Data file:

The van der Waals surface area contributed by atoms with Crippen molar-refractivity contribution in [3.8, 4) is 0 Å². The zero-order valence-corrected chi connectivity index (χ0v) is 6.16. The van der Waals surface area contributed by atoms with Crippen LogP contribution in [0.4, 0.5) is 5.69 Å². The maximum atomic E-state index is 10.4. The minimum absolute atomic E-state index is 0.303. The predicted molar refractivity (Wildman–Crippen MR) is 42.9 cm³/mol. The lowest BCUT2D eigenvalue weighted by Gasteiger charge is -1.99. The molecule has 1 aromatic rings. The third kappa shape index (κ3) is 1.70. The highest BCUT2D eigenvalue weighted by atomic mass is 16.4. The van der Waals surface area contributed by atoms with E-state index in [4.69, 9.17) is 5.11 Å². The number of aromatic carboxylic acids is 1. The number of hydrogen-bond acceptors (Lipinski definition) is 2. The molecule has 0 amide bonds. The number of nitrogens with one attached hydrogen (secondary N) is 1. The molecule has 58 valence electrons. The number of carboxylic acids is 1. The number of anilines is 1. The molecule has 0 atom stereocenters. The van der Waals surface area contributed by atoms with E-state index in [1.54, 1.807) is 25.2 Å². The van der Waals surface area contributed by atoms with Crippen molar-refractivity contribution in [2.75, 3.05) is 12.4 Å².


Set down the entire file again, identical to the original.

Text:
The van der Waals surface area contributed by atoms with Crippen molar-refractivity contribution in [3.8, 4) is 0 Å². The zero-order valence-corrected chi connectivity index (χ0v) is 6.16. The van der Waals surface area contributed by atoms with Crippen LogP contribution in [0.4, 0.5) is 5.69 Å². The maximum atomic E-state index is 10.4. The minimum absolute atomic E-state index is 0.303. The predicted molar refractivity (Wildman–Crippen MR) is 42.9 cm³/mol. The lowest BCUT2D eigenvalue weighted by Gasteiger charge is -1.99. The molecule has 1 aromatic rings. The third kappa shape index (κ3) is 1.70. The highest BCUT2D eigenvalue weighted by atomic mass is 16.4. The van der Waals surface area contributed by atoms with E-state index in [4.69, 9.17) is 5.11 Å². The number of aromatic carboxylic acids is 1. The number of hydrogen-bond acceptors (Lipinski definition) is 2. The molecule has 0 amide bonds. The number of nitrogens with one attached hydrogen (secondary N) is 1. The molecule has 58 valence electrons. The number of carboxylic acids is 1. The number of anilines is 1. The molecule has 0 atom stereocenters. The van der Waals surface area contributed by atoms with E-state index in [1.54, 1.807) is 25.2 Å². The van der Waals surface area contributed by atoms with Crippen molar-refractivity contribution in [2.75, 3.05) is 12.4 Å².